There are some marvelous metallic fabrics out there, especially around the holidays. Christmas fabric (like in Decked with Holly) and Hanukkah fabric are just perfectly suited to gold and silver embellishment.
But metallic accents are being used in many other collections, these days, not just for holiday prints.
The metal in this metallic element, they said, is made with crushed copper. And because it’s actually metal, your needle and blades will dull more quickly than with standard cottons, which is something to keep in mind.
Metallic fabrics can use the metal to different degrees. Some fabrics have a light embellishment, others a medium level, and others can have the metal densely applied.
The gold fabric in the lattice of Golden Galaxy, for example, is very dense—a complete coverage, in fact.
Working with Metallics: Tips and Techniques
I decided to sew some samples in the sewing studio—a print with a light coverage, medium coverage, and complete or dense coverage. (I used fabrics from the Jubilee collection by Amanda Murphy from Contempo Studios, FYI.)
For starters, the “hand” of the fabric varied, quite dramatically. The print with the light coverage has the same drape and feel as standard quilting cotton, but the print with the medium coverage was a little stiffer. The complete coverage had very little drape and felt slick, reminding me a little of leather, but not really.
The fabric with the dense coverage did seem to have some “scuff” marks, which I imagine would increase as the quilt was used or washed. The directions say wash cold, delicate cycle, mild detergents, and tumble dry low, and also recommend pre-washing; I totally disagree with the pre-washing. I’d rather have my wall hanging sewn and unwashed rather than risking damaging the fabric. I haven’t tried it yet, so I can’t say for certain that washing would damage the dense metallic fabric, but I’ll take my little samples home to launder, and will report back.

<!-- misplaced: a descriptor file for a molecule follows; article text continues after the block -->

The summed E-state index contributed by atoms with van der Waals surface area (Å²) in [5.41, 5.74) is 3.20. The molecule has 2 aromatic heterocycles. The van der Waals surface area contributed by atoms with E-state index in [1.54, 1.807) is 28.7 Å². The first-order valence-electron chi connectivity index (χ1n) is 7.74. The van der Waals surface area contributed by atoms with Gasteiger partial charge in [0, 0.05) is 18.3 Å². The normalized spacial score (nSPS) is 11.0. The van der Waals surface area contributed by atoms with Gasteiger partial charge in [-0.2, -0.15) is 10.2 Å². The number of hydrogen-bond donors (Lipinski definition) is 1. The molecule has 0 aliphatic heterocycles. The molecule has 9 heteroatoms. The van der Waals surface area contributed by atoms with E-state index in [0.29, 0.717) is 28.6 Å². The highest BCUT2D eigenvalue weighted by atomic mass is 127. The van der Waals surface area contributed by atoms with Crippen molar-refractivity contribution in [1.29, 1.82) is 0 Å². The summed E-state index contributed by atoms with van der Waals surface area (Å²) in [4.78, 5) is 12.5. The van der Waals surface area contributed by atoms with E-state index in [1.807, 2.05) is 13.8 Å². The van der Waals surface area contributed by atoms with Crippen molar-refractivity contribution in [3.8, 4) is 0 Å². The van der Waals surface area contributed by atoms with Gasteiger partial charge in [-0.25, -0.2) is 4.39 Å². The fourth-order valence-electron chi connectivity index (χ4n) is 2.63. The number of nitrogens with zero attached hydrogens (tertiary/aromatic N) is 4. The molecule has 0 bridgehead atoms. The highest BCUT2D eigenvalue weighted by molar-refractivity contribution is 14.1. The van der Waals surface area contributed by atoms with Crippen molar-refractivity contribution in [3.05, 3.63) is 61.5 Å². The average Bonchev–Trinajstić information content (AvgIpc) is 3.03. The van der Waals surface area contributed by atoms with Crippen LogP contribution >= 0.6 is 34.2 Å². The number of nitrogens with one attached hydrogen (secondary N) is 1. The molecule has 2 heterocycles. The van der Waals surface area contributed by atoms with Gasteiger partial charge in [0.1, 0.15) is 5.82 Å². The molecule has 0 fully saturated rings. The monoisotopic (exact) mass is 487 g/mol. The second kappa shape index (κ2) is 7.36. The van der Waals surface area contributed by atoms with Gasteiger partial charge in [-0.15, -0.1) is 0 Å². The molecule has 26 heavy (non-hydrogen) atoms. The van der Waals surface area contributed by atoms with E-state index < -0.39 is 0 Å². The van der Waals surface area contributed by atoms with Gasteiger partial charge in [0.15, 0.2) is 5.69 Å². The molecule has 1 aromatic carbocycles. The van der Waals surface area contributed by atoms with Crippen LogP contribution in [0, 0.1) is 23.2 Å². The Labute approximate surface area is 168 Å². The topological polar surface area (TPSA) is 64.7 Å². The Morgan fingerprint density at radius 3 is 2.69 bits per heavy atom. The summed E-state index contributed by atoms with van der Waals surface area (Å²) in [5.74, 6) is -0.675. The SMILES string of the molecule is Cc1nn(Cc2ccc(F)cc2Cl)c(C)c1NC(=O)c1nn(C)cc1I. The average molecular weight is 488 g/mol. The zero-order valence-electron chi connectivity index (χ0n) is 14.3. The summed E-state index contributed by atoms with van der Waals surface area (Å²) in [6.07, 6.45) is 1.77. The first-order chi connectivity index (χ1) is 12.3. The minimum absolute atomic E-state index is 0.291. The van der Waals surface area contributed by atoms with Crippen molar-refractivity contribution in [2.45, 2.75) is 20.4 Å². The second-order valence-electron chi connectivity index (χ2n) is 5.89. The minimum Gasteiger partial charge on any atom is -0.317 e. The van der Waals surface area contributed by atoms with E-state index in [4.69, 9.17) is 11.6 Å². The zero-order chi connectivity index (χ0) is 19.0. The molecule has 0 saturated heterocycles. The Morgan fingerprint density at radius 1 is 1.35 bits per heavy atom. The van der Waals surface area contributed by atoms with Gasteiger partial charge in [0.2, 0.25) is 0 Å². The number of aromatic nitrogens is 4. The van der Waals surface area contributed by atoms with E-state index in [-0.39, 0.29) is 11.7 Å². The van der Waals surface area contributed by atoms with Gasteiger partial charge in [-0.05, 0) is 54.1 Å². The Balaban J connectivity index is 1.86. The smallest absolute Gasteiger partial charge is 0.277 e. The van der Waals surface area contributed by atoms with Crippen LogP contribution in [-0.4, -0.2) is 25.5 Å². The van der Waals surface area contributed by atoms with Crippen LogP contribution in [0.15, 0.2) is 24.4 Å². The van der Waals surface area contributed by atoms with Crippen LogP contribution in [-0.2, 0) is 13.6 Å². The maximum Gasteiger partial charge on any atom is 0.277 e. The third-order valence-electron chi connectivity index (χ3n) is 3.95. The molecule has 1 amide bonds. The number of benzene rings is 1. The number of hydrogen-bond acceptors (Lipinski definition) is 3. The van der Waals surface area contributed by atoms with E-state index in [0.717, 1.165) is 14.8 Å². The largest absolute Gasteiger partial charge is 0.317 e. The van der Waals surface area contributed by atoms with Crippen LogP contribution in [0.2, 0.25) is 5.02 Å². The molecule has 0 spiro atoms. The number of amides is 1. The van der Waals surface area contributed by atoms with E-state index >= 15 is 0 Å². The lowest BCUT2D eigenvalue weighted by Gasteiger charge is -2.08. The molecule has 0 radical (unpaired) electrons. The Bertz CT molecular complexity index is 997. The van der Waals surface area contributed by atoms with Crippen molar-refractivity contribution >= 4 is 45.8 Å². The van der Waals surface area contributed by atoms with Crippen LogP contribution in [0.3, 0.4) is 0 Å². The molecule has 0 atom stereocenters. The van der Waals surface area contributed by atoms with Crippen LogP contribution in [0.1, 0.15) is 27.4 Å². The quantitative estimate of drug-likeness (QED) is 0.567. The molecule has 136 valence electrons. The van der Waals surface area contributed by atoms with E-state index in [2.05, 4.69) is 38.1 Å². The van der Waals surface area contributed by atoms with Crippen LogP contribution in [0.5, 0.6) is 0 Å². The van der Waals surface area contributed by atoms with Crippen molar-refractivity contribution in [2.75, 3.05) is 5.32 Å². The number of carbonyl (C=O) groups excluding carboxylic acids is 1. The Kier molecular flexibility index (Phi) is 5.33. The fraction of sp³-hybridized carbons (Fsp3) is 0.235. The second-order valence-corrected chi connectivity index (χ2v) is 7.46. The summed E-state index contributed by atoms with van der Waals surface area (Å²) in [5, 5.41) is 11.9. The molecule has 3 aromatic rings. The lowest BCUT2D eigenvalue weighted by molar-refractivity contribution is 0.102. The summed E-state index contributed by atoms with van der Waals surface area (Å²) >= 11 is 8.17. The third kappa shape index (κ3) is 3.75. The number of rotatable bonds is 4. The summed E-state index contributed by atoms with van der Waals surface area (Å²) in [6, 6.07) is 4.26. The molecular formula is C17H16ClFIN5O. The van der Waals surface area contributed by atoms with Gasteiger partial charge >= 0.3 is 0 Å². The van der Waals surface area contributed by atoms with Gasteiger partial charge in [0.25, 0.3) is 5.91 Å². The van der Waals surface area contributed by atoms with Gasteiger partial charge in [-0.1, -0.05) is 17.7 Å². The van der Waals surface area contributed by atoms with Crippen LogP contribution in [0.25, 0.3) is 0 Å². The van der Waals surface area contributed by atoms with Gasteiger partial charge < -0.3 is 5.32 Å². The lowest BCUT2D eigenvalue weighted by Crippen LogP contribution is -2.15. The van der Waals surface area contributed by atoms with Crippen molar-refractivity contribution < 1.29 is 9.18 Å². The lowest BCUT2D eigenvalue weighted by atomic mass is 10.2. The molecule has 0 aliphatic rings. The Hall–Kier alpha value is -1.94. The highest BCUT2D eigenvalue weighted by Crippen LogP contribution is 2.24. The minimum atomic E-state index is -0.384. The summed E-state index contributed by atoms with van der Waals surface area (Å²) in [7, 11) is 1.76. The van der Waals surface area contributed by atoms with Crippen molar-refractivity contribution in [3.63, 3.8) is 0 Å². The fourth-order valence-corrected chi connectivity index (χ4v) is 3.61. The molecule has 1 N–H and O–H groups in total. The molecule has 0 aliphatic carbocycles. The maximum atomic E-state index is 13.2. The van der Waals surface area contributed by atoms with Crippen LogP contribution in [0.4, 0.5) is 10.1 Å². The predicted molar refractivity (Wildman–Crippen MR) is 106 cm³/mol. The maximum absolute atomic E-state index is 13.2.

Metallics for Wall Hangings
In general, these metallics are best for wall hangings or quilts that get little use, or should be used sparingly, as accents in the pattern.
(Do I still want to make a queen-sized Cleopatra’s Fan quilt using nothing but gold metallic fabrics? Yeah, I sort of really, really do . . . )
I felt most comfortable pressing from the back, maybe because the right side looked like it wouldn’t absorb starch. The wrinkles pressed out well on all of my samples, and aside from a mishap due to an unclean iron (looks like we need a tool-cleaning day…), they didn’t scorch or press any differently. The more dense the metal, the more they held heat, but not to a crazy degree.
The fabrics cut the same as any other quilting cotton, though—as mentioned earlier—the crushed copper in the metallic application will eventually dull your rotary blades and needles.
I tested sewing each sample to one another, and it felt right to have the denser metallic on bottom as I fed it under the needle. You could use a ballpoint needle or one of those metallic-specific needles, but for the metallic quilting cottons, you don’t really need to.
One drawback was that the puncture holes from the needle remain more visible on the dense metallic as compared to the light metallic. Even with steam, they don’t close up as nicely, as you can see from the example I “deliberately” mis-sewed. (This is why I need a quarter-inch foot, folks.)
Interestingly, the denser metallic didn’t fray as much, which makes sense to me.
When pressing seams, the denser metallic is more insistent, so I found myself pressing to the light side, rather than the dark. This worked just fine for my little Four Patch, but may be a concern in more elaborate patterns.
There is nothing like the shimmer of metallic, so as long as you keep a few things in mind, don’t hesitate to play with a little bit of glamour.